Eastern Attitudes

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This recent Mideast poll finds the U.S. more unpopular in the region than ever. It also notes that the Mideast's most admired world leader is Jacques Chirac, who must be proud to sit atop a list that includes such sterling figures as Gamal Nasser, Saddam Hussein, and Osama bin Laden.

Findings as absurd as these are ripe for parody. Yet the attitudes behind such polls are more likely to be parodied in the Mideast itself than in the West. For example, Syria's marvelous satirist* Yasser Al-Azmeh has had considerable fun with knee-jerk anti-Americanism among Arabs. In one TV sketch that ran before the Iraq war, Al-Azmeh portrayed a man so stupidly obsessed with the U.S. that he angrily pours out his wife's mug of American coffee, squeezes empty a tube of his daughter's American toothpaste, and even switches his brand of razors when he realizes the old brand is American. His intent, he explains, is to "bankrupt" the United States. When Al-Azmeh cuts himself with his new, inferior razors, he announces that "it is good to shed blood for one's country," and that he is proud to bleed "in solidarity with the Palestinian people."

To Al-Azmeh, it's all a pose, so much Pan-Arabist PC. The sketch ends with his character in grateful possession of a pair of U.S. visas; he'll not only bring his pregnant wife to the U.S. to assure a safe birth, he's already chosen an American name for the child, who—to Al-Azmeh's secret delight—will be a native-born U.S. citizen.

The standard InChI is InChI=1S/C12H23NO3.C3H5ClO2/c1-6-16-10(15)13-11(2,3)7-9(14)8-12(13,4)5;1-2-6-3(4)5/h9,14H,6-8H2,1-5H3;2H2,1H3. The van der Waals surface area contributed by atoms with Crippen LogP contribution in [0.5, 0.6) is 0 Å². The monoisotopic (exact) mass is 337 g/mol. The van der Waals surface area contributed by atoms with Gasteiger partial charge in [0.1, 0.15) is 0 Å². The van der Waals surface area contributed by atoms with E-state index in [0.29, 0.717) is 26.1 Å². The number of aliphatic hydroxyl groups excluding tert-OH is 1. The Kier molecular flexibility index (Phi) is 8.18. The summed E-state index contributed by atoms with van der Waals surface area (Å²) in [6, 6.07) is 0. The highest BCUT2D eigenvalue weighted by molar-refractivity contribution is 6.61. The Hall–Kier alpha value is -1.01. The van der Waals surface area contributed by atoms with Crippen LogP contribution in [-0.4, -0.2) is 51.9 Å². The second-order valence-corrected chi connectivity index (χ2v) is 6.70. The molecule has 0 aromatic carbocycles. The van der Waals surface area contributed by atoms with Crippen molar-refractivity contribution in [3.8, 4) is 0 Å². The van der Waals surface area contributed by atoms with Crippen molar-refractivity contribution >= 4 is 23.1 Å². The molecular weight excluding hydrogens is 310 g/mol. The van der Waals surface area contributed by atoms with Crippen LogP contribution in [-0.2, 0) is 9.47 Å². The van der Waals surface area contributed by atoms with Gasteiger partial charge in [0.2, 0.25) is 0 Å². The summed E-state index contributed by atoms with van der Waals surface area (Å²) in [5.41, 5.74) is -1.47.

[*Syrian satirists? Syria's Ba'ath Party has been smart enough to tolerate a certain amount of humor, allowing a frustrated populace to laugh at some of the regime's failures. This was true even under the elder Assad, when the leading political comedian was actor Duraid Lahham. A combination of Woody Allen and Groucho Marx, Lahham poked fun at such targets as hapless bureaucrats and the regime's lousy housing. He's still working. Al-Azmeh, an important voice of the "Damascus Spring," is much more ambitious; his true subjects are the falsities, humiliations, and hypocrisies of life under a tyranny (he's even targeted the lies and pomposities of the Ba'ath itself). Arab satire is a richer subject than many Westerners might think: The Emirates-based network MBC, for example, features a weekly knock-off of Saturday Night Live, which often targets Arab as well as American politics.]

NEXT: Talking Assassination Blues

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  1. matthew hogan,

    In the third world TVs on buses is common. I’ve found this practice to be common throughout Latin America for example.

  2. Riding a bus in Syria, I was watching television (yes they have TV’s on buses in Syria) and my Arabic was not good enought to appreciate the sardonic parable of a man in pursuit of a lost coat which my fellow passenger explained was a parody/parable of government mismanagement; it was well known that certain performers could get away with blatant satire of the regime.

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